Las investigaciones de PSA en más viejos hombres caen recomendaciones levemente siguientes de USPSTF

por Brendon Nafziger, DOTmed News Associate Editor | September 18, 2012
The U.S. Preventive Services Task Force's recommendations on screening tests often draw controversy, but do doctors and their patients readily follow their guidelines? A new study suggests they might a little bit, at least for prostate cancer screening.

In 2008, the 16-member expert panel advised against prostate-specific antigen screening in men 75 and up, arguing that in older populations the tests did more harm than good. And that seems to have led to a small, if significant, drop in screenings rates for men in that age group.

In a research letter published online this week in Archives of Internal Medicine, doctors said the USPSTF's guidelines urging men 75 and older to skip the prostate cancer-screening blood tests reduced the number of men getting the tests by 2 percentage points, when compared to a younger cohort then still advised to get the screening. (In May, the USPSTF decided that all men, even those under 75, should avoid PSA screenings.)

"In this case, a recommendation to discontinue care had a significant impact," wrote the researchers, led by Dr. Joseph S. Ross at the Yale University School of Medicine in New Haven, Conn.

For the study, researchers gathered data from the SEER database on Medicare patients (and another on cancer-free Medicare patients), pulling up information on screening for a sample of men from 2007 to 2009. Next they crunched the numbers using what's called a quasiexperimental design. In this, investigators compare the before and after difference of the group getting the treatment with the before and after difference of a control group not getting the treatment. The point is to separate out universal trends that could otherwise skew the results.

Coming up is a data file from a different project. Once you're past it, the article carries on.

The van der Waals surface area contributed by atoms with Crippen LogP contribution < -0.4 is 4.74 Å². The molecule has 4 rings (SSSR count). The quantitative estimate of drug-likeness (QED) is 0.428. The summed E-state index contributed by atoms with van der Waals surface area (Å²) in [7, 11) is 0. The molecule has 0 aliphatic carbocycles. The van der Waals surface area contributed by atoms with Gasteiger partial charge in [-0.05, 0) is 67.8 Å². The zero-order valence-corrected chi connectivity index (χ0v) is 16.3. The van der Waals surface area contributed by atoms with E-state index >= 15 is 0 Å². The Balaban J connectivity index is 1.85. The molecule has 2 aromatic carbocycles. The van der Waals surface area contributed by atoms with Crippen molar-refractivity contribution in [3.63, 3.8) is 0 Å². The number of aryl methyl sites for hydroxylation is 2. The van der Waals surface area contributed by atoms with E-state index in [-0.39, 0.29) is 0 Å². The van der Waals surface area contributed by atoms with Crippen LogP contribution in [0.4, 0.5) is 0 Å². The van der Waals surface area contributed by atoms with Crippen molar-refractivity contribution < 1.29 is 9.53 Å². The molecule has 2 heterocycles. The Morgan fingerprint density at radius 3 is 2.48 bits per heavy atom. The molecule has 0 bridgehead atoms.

In this study, that means the researchers first compared the percentage of men 75 and over screened from their sample from before the guidelines were released, from April 2007 to June 2008, to those screened after USPSTF published its recommendations, from October 2008 through December 2009 (the dates include a four-month lag to allow word of the USPSTF's guidelines, published in August, to get out). Then they compared this change to the one experienced by men aged 66 to 74, who were then still advised to get screened, after the guidelines were released.

According to the researchers, PSA screening rates in men 75 and above fell from 29.4 percent before the guidelines to 27.8 percent after, while for men in the 66-74 group they actually inched up from 33.9 percent to 34.4 percent, resulting in a differential decline of 2 percentage points for the older men after race and and other factors were controlled for. The researchers said the results applied equally to geographic areas with higher and lower PSA screening rates and with different densities of practicing urologists.

However, they did say there was more work to be done, as screening rates, if dropping, were still fairly high.

"[R]ates of PSA-based prostate cancer screening still neared 30 percent, suggesting that greater efforts are needed to change practice," the authors wrote.

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